Act: Inspiration

Becoming Resilient in an Ever-Changing World

March 30, 2020

There are times in life when we wake up and realize we no longer recognize the world around us. When life throws us such curveballs, resiliency is what determines if we sink or swim. But what is resiliency exactly, and how do we foster it?

The following excerpt is adapted from Ben Falk’s book The Resilient Farm and Homestead (Chelsea Green Publishing, 2013) and is reprinted with permission from the publisher.

I am often asked at the end of presentations a question that goes something like this: “I have limited time, money, and skill. What would be the most important things to focus on in becoming more adaptive to the changes now underway in the world?” This is a difficult question, and the answers necessarily vary by region, one’s existing skill set, the area of interest, and the physical and social context of the transitionee. However, it seems useful to at least offer an attempted distillation of answers to this question. This list, of course, is not exhaustive. It should be useful in helping us ask the right questions and begin or continue to think more clearly about our resources and what remains to learn, acquire, and develop as we attempt to become more helpful and resilient members of a rapidly changing world. The steps toward a more resilient lifestyle can be thought of in the following order and categories: Empower/Mind Shift; Root/Community; Harvest and Cycle; Shelter; Feed and Vitalize.

  1. Empower Yourself: Reskill and Reattitude

Master something people need, not simply what they want: food, clothing, shelter, information, tools, wellness. Remember, skills are one of the only things no one can ever take from you. Skills also tend to accrue, and many of them only accumulate over life, rather than wither. We may at times be rich or poor, socially connected or relatively alone, but for the most part our skills are ours to keep. Our attitude manifests everything else. If you don’t believe you can do something, you certainly won’t. Those who learn fast, adapt to challenges in their lives, and are generally “successful” in any way, shape, or form in this world tend to have some traits in common with each other: They believe in themselves and act from a place of confidence, not fear; they tend to treat change as an opportunity; they do not bemoan challenges or loss; they look ahead; they look practically at the future— sober in what challenges it may bring and hopeful in what opportunities may emerge. All the other steps described below to becoming useful and adaptable in the transition can be achieved with relative ease if you empower yourself in skill and in attitude.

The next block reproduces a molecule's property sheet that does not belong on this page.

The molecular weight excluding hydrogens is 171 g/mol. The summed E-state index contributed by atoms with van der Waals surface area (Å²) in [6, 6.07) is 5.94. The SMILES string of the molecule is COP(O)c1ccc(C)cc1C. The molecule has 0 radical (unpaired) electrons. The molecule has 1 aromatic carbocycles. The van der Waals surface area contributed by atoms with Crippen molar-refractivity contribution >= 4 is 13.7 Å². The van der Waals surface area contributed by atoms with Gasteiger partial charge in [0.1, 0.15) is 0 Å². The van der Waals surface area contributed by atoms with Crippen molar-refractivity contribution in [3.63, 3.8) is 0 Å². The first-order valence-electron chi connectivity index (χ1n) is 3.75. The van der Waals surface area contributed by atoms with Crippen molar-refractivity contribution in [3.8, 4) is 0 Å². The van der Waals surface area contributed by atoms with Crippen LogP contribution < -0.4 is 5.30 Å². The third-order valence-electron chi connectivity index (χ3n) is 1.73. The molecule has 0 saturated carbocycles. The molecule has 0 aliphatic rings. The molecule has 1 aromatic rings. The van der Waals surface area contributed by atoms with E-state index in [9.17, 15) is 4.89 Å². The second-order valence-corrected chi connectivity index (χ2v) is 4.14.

1. Establish a Land Base and a Community: Put Down Roots

After a solid skill set and adaptable attitude, land and community are the two most fundamental tools for leading a resilient life. How will you connect with a piece of land in a long-term way? What legal or other agreements will allow you to stay on that piece of land and work toward its empowering you? Who are your people? How will you find them or attract them? Do you need to change location, career, outlook, or even paradigm to find them? Do you need to lead for others to follow? These questions must be addressed and pondered, if not necessarily answered, before you can proceed to the next step.

For wanderers who think one can be highly resilient in a nomadic way, I do not mean to discount that path. It seems plausible that a group of people—not an individual—could indeed develop some level of resiliency within a nomadic lifestyle. The challenge, however, becomes one of starting from scratch every time: Unless you’re a scavenger or a raider and live on the produce of others, you need access to land to be a producer yourself (barring the truly nomadic tribe lifestyle of ages past that hunted and shepherded). So at best, the nomadic path requires one to constantly be investing in establishing relationships with new places, new people, and new land. That approach hits the reset button constantly. While the nomad is all the time reinvesting, the person who chose to set down roots is growing shoots, putting up branches toward the sky, connecting with those who have rooted around them. This does not mean that one should not be ready and willing to pick up and move if necessary, but that certainly would be a major blow to the lifestyle of one pursuing resiliency and regeneration.